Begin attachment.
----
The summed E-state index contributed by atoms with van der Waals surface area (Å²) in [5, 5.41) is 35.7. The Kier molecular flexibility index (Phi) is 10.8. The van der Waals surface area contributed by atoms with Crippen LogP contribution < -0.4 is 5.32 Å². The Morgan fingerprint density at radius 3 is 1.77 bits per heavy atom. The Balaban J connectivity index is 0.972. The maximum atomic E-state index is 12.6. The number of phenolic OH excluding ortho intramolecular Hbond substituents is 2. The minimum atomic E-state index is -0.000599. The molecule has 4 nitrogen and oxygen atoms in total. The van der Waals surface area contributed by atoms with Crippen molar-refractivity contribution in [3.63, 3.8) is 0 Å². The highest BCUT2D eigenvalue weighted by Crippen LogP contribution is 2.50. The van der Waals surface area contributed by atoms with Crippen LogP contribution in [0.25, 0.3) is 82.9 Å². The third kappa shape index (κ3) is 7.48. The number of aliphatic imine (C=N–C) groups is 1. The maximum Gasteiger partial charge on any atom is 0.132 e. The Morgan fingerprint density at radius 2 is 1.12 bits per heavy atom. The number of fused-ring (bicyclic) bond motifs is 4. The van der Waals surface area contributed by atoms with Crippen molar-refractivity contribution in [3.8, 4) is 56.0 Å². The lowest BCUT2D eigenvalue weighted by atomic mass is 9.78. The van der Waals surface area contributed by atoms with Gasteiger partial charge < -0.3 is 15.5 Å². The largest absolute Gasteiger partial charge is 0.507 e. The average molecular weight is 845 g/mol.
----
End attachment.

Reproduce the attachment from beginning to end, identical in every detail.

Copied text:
The summed E-state index contributed by atoms with van der Waals surface area (Å²) in [5, 5.41) is 35.7. The Kier molecular flexibility index (Phi) is 10.8. The van der Waals surface area contributed by atoms with Crippen LogP contribution < -0.4 is 5.32 Å². The Morgan fingerprint density at radius 3 is 1.77 bits per heavy atom. The Balaban J connectivity index is 0.972. The maximum atomic E-state index is 12.6. The number of phenolic OH excluding ortho intramolecular Hbond substituents is 2. The minimum atomic E-state index is -0.000599. The molecule has 4 nitrogen and oxygen atoms in total. The van der Waals surface area contributed by atoms with Crippen molar-refractivity contribution in [3.63, 3.8) is 0 Å². The highest BCUT2D eigenvalue weighted by Crippen LogP contribution is 2.50. The van der Waals surface area contributed by atoms with Crippen LogP contribution in [0.25, 0.3) is 82.9 Å². The third kappa shape index (κ3) is 7.48. The number of aliphatic imine (C=N–C) groups is 1. The maximum Gasteiger partial charge on any atom is 0.132 e. The Morgan fingerprint density at radius 2 is 1.12 bits per heavy atom. The number of fused-ring (bicyclic) bond motifs is 4. The van der Waals surface area contributed by atoms with Crippen molar-refractivity contribution in [3.8, 4) is 56.0 Å². The lowest BCUT2D eigenvalue weighted by atomic mass is 9.78. The van der Waals surface area contributed by atoms with Gasteiger partial charge < -0.3 is 15.5 Å². The largest absolute Gasteiger partial charge is 0.507 e. The average molecular weight is 845 g/mol.